Nina Cried Power
by Hozier (featuring Mavis Staples)

Album: Nina Cried Power (2018)
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Songfacts®:

  • This song was inspired by singers who made protest songs part of their repertoire. The iconic artists mentioned in the track's lyrics include (among others) the song's namesake Nina Simone, Joni Mitchell, John Lennon, Bob Dylan, Pete Seeger, James Brown, and Mavis Staples. Hozier told Rolling Stone: "The fights that took place 100 years ago or 200 years ago for whatever - civil rights or workers' right etc. - don't stop. There is no final victory."
  • Hozier recruited R&B legend Mavis Staples to sing with him on the track. "We crossed paths at the Newport Folk Festival in the US and I'd always wanted to work with her," the Irish singer told the BBC. "We flew to Chicago and recorded this and it was super."
  • The song also features legendary musician Booker T Jones on organ.
  • The song has a compelling folky gospel vibe and is about cultivating hope when all seems lost by drawing from the legacy of the protest movement. Hozier told Billboard: "To me, 'Nina Cried Power,' it's looking at the great bonfire of the world and standing in a place of optimism and hope and solidarity."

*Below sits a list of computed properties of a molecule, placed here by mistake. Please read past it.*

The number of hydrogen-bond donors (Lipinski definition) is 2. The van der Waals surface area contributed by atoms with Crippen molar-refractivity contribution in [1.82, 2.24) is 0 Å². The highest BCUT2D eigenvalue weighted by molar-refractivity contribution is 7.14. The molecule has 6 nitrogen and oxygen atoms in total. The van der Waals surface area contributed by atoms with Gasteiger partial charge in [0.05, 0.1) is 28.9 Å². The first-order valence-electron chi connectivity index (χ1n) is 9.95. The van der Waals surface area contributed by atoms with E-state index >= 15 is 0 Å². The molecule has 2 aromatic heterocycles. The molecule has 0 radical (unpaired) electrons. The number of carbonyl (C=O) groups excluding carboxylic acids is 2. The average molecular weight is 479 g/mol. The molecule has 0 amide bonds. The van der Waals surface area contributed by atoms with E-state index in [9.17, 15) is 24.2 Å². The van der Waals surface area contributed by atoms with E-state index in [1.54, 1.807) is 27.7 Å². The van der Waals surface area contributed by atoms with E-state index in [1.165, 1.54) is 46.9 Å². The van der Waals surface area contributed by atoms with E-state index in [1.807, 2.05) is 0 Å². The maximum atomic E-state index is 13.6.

• When this rose to #1 on Billboard's Adult Alternative Songs airplay chart dated October 20, 2018, it marked Staples' first solo #1 song on any Billboard tally. (She'd previously led Billboard charts as part of The Staple Singers).

    As regards Hozier, this was his second #1 on Adult Alternative Songs following "Take Me to Church."
  • Barack Obama included "Nina Cried Power" in his favorite songs of 2018 playlist.
  • Hozier told NME that after flying to Chicago to work with Staples they spent the day together going over the song and talking about the lyrics then they recorded her parts there and then.

    "At one point we were JUST ad-libbing to get some flow going together," he added, "and that for me was just amazing."
  • "Nina Cried Power" was the most difficult song on the Wasteland, Baby! album to write. Hozier explained during a Guardian web chat:

    "That song was very nearly abandoned many times over. I always second-guessed that song. No one wants to be seen as being preachy or on a soapbox, so I had a lot of concerns about that song being taken the wrong way. As a result it took longer to write."

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